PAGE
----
This War Called Love by Alejandro Murguia

by Nithya Krishnaswamy

16 September 2002


Vivid Portraits

This zesty collection of nine stories, This War Called Love , a slim paperback edition, is both funny and sad. The stories concern the lives of Latino men but the experiences and emotions of the characters are universal. Murguia writes with such fervor, honesty and vivacity that one feels drawn into the stories at once. His writing represents the passions and vulnerabilities of Latino men in the Mission District in San Francisco and Mexico City. They are stories of love, life, growing up, and the lessons that one learns along the way.

Most of Murguia’s characters attempt to rise above their situations, whether it concerns love or material circumstances. His women characters are mostly strong and earthy, with panache for life, and strong ambitions. Many of his stories are tinged with irony and reflect Murguia’s compassion towards his characters. His narratives are crisp and filled with vivid descriptions of street life, reminding one of a painting that is packed with minute details. His lavish use of Spanish words and local place names add to the effect and don’t distract the reader.

cover art

This War Called Love

Alejandro Murguia

(City Lights Publishers)

His most touching story is the first of the lot, “A Boy on the Wooden Horse” which is told from the perspective of six-year-old boy, Mundo, who lives with his grandmother, Le Guela because his mother has gone away to achieve stardom. Movies feature a lot in this story both literally and thematically. At one point in the story the narrator says: “All my childhood memories unwind in black-and-white, as if my life was either light or shadows, without a middle ground. I recall those years like a series of cinematic dissolves and fade outs?.”

Mundo’s father is a staid accountant. He obviously feels out of place in the glamour world of movies. The six-year-old Mundo adores his mother although he is not blind to her human frailties, “Her first role barely lasts three minutes, but she is swept up in the glamour and make-believe of the movies,” he observes at one point. Mundo’s childhood passes him by as faces tragedy after tragedy.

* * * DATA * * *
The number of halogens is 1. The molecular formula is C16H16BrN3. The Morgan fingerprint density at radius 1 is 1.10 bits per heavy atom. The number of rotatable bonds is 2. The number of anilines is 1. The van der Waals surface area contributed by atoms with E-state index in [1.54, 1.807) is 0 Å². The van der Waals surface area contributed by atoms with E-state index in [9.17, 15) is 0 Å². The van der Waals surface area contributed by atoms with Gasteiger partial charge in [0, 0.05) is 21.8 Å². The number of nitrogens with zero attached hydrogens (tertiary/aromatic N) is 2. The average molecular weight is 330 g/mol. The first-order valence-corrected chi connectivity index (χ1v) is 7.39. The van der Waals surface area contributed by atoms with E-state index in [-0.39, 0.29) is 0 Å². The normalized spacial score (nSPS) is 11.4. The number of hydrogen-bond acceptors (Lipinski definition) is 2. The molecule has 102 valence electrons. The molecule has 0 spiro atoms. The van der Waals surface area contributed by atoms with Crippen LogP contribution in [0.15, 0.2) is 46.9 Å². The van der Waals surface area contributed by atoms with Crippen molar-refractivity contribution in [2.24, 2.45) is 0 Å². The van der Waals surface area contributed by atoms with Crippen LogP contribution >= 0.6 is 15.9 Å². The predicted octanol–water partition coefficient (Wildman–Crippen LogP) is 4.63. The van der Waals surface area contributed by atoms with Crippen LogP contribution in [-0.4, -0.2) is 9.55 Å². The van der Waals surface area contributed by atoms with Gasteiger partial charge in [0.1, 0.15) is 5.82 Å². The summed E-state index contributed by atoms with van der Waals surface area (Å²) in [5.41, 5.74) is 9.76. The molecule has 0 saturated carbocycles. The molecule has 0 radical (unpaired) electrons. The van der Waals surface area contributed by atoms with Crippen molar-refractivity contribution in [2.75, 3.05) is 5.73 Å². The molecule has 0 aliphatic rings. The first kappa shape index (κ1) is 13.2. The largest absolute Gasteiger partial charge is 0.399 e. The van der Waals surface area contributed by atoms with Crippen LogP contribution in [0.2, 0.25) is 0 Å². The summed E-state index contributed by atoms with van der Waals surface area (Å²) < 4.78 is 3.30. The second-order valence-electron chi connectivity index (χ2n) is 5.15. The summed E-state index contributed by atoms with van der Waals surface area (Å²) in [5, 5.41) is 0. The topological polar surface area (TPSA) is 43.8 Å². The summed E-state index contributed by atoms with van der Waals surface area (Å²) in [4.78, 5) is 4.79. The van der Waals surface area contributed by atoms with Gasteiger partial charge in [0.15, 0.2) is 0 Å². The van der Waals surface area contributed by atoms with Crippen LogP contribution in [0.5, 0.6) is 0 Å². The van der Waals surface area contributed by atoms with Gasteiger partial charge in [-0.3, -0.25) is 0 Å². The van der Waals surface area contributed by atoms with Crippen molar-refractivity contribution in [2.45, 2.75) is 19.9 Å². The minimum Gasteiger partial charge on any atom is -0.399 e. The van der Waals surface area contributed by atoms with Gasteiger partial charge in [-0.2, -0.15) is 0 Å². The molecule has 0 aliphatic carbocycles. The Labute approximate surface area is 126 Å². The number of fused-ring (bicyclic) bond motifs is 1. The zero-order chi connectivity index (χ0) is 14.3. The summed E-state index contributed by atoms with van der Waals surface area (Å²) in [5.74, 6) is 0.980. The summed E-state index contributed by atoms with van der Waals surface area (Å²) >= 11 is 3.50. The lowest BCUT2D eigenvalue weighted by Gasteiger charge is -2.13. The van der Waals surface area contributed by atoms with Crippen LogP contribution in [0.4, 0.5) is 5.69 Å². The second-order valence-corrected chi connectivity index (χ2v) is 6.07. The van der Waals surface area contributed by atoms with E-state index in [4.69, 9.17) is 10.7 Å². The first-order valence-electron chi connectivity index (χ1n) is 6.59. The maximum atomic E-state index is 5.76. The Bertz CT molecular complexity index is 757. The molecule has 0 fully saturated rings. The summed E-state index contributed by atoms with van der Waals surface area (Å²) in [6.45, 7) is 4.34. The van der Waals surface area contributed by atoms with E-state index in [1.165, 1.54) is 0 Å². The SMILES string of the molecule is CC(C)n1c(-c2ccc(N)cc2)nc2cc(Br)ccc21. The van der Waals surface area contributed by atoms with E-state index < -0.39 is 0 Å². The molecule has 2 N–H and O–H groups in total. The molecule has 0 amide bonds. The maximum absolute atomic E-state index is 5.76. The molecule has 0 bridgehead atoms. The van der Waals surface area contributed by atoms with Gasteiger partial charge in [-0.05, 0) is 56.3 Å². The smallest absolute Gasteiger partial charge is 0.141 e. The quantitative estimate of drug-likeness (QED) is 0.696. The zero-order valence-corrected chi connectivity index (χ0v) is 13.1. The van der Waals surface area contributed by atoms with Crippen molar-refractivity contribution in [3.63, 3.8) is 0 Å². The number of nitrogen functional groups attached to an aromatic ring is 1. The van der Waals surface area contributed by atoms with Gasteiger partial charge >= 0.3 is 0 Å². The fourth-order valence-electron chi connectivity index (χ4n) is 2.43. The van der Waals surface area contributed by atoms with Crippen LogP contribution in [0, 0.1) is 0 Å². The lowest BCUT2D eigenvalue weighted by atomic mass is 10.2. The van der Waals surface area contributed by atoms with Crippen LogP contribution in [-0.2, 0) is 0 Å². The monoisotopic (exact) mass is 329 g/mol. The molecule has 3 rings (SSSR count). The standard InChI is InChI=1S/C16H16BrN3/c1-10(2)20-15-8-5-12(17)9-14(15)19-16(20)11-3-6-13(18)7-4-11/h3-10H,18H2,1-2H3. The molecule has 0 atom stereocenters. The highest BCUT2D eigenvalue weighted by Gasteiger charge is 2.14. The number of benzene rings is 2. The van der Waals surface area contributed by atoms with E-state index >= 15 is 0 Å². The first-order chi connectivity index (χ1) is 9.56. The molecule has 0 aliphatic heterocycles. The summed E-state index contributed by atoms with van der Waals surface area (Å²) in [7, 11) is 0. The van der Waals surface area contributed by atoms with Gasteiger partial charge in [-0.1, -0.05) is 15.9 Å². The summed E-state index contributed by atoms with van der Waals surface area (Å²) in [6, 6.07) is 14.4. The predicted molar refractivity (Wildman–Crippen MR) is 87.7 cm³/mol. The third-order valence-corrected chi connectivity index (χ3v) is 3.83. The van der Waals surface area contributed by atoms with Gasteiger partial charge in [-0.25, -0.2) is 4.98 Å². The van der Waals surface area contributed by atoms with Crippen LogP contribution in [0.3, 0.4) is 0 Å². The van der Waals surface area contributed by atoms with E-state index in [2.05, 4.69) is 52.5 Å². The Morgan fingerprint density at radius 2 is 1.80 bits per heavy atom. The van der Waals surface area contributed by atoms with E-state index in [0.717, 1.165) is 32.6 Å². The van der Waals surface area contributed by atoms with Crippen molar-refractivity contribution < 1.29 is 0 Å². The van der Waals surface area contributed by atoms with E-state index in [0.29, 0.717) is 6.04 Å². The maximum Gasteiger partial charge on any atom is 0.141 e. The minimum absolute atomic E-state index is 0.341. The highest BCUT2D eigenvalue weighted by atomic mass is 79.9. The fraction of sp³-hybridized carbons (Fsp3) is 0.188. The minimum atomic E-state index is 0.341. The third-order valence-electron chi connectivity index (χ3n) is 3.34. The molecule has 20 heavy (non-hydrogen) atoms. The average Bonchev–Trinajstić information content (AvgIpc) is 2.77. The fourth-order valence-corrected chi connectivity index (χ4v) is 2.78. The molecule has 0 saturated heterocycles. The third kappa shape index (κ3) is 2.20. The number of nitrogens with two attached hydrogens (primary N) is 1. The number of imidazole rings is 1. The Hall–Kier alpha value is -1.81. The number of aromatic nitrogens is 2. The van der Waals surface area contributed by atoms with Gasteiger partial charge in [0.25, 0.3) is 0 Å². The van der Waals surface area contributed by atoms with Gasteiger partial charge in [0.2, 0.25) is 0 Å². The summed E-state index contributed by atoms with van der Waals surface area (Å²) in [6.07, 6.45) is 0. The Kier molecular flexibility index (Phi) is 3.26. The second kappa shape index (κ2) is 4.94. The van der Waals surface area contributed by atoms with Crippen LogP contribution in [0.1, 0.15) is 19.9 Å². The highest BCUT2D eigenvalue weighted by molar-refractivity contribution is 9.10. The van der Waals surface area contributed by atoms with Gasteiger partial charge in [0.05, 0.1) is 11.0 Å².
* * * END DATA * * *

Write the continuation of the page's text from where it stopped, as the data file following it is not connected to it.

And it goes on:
Another vivid story is “Ofrendas.” It portrays a celebration of the Day of the Dead in the Mission District, complete with the descriptions of costumes and an altar in the barrio. The narrator, a radio show host, describes the scene, “Everyone in La Mission is here dressed in some kind of skeleton costume. I can’t tell who’s who except for the obvious beer belly of Tono’s or the unmistakable broad nalgas of an ex-girlfriend.” Amidst the celebration, the narrator is trying to cope with his cousin’s death, who died that morning. “On the Day of the Dead laughter is the only cure for dying.” This sentiment of the narrator is very reflective of the significance of the celebration of the Day of the Dead in the Latino community. The descriptions are vivid with minute details of street life in the Mission District and it is impossible not to get engrossed in the story.

A squabbling couple who incessantly hurt each other make up and admit their love for each other after being attacked at a bar in the story “El Utimo Round.”

Another story, “Barrio Lotto,” is filled with humor and irony as a bus driver and his psychic wife try to rise above their circumstances by buying lottery tickets and winning one. But finally they don’t know if they can keep it.

Plot lines vary in all the stories. In “Lucky Alley,” a man squanders his wife’s savings on a risky investment in a movie theater without telling her, and loses the money and her in the process. He forgets her warning that “not telling is also lying.” “Rose-colored Dreams” briefly and poignantly captures the struggles of a young Mexican immigrant, Jaunito, who sells flowers while his mother and sisters sew dresses late into the night. “A Lesson in Merengue,” tells the tale of an animated dance maestro who teaches the forbidden dance. He claims it will wash away problems and it is the cheapest aerobic workout in town.

The title story “This War Called Love” is my least favorite, because it borders on machismo portrayal of broken love, alcohol, recovery and hope. Murguia’s zesty narrative is not lost here, though, and the writing is still strong .

Although the content of many of the stories are melancholic, the narratives are gritty and fast-paced while exploring the human emotional condition with compassion and lightness that makes this collection highly readable. It is entirely memorable for its language and depiction of life in the Mission District, which is both ordinary and exciting, and in Mexico City, which is an exhilarating cultural experience.

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